The higher end would put the field, some 150 km (93 miles)west of Statoil’s headquarters in Stavanger, just behind the Statfjord and Ekofisk elephant fields in the all-time Norwegian continental shelf rankings.
Statoil expects the first oil from the field to come in 2017 and that it will produce for at least 30 years.
“By 2020 it will be a large contributor to the overall production on the Norwegian continental shelf,” Dodson said.
He said Statoil and Lundin would develop Aldous and Avaldsnes as a single project that will likely require three or four installations above and below the water.
The oil could be piped to shore using the nearby Grane pipeline, though a new one may also be required, he said.
Arctic Securities oil analyst Trond Omdal said it was obvious even before Friday’s announcement that Aldous/Avaldsnes would be low-cost oil because of shallow water and lots of nearby infrastructure.
Friday’s bigger estimate, he said, means the crude can be produced for as little as $10 per barrel, including development and operating costs. The break-even cost for most new Norwegian fields in recent years has exceeded $50 per barrel, he added.
Erik Haugene, the CEO of Aldous partner Det Norske, told a news conference he would surprised if the break-even point exceeded $15 per barrel.
He also said Norwegian officials would likely appoint Statoil operator of the joint field, which will eventually get a single name, and that there was a good chance of finding oil at another adjacent oil prospect, Aldous Major North.
After the announcement, DnB NOR Markets raised its target price on Det Norske shares to 96 crowns from 78 crowns.
Oil production off Norway, the world’s eighth-largest oil exporter and the second-largest for gas, has been in decline for the last decade, with oil majors like ConocoPhillips , BP and ExxonMobil turning their focus to the Gulf of Mexico, Brazil and Angola.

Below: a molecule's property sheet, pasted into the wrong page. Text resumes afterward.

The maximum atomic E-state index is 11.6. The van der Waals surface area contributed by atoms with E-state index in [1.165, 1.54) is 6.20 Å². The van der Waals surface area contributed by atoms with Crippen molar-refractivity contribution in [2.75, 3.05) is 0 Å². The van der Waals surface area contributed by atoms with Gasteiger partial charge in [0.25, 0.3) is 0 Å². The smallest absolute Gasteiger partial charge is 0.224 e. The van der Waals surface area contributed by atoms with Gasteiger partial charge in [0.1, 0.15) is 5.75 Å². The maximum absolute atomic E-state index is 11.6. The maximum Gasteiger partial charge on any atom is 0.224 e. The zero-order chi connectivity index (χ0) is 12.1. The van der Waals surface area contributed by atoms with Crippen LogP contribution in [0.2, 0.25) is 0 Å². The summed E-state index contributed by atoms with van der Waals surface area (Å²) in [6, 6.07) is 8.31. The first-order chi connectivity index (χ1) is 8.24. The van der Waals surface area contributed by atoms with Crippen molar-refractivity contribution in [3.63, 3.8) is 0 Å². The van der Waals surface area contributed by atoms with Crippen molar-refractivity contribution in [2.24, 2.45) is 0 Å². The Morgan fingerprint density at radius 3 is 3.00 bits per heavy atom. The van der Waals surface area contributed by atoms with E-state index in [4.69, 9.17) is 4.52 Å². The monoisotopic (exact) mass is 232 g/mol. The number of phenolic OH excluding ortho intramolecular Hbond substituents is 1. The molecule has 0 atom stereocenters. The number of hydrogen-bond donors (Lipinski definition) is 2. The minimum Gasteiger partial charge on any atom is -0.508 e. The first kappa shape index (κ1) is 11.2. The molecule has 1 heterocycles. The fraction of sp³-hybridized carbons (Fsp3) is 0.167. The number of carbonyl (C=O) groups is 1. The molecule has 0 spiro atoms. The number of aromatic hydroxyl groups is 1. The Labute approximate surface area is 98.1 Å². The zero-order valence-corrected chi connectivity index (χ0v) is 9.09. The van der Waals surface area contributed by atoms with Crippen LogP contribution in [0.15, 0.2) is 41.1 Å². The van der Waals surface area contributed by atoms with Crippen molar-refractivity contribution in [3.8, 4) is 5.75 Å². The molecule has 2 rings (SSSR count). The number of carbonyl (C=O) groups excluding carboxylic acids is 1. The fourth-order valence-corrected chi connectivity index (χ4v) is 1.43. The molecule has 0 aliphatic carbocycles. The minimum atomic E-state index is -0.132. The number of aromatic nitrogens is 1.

Those trying to extend Norway’s hydrocarbon age have shifted attention north to the Norwegian Sea and the Barents Sea, but analysts said Aldous-Avaldsnes gives the relatively mature North Sea a new lease on life.
“This discovery will bring new interest to the North Sea,” Omdal at Arctic Securities said. “A whole new generation of Norwegians may see oil as an attractive career path.”
He projected that it would turn out 500,000 bpd by 2020, a level equal to a quarter of today’s Norwegian output.
That will not make up for the average five-percent annual drop in national production in recent years, he said, “but it will fill a huge part of the gap”.
If Aldous Major South and Avaldsnes together contain 3.3 billion barrels, their value at today’s market prices for Brent crude LCOc1 would total $360 billion, according to a Reuters calculation.
“This is clearly much larger that we had figured,” said John Olaisen of Carnegie.
Statoil is the operator of Aldous Major South and has a 40 percent interest. The partners are state-owned Petoro with 30 percent, Det Norske with 20 percent and Lundin with 10 percent. (Additional reporting by Terje Solsvik, Victoria Klesty and Henrik Stoelen; Editing by William Hardy and Jason Neely)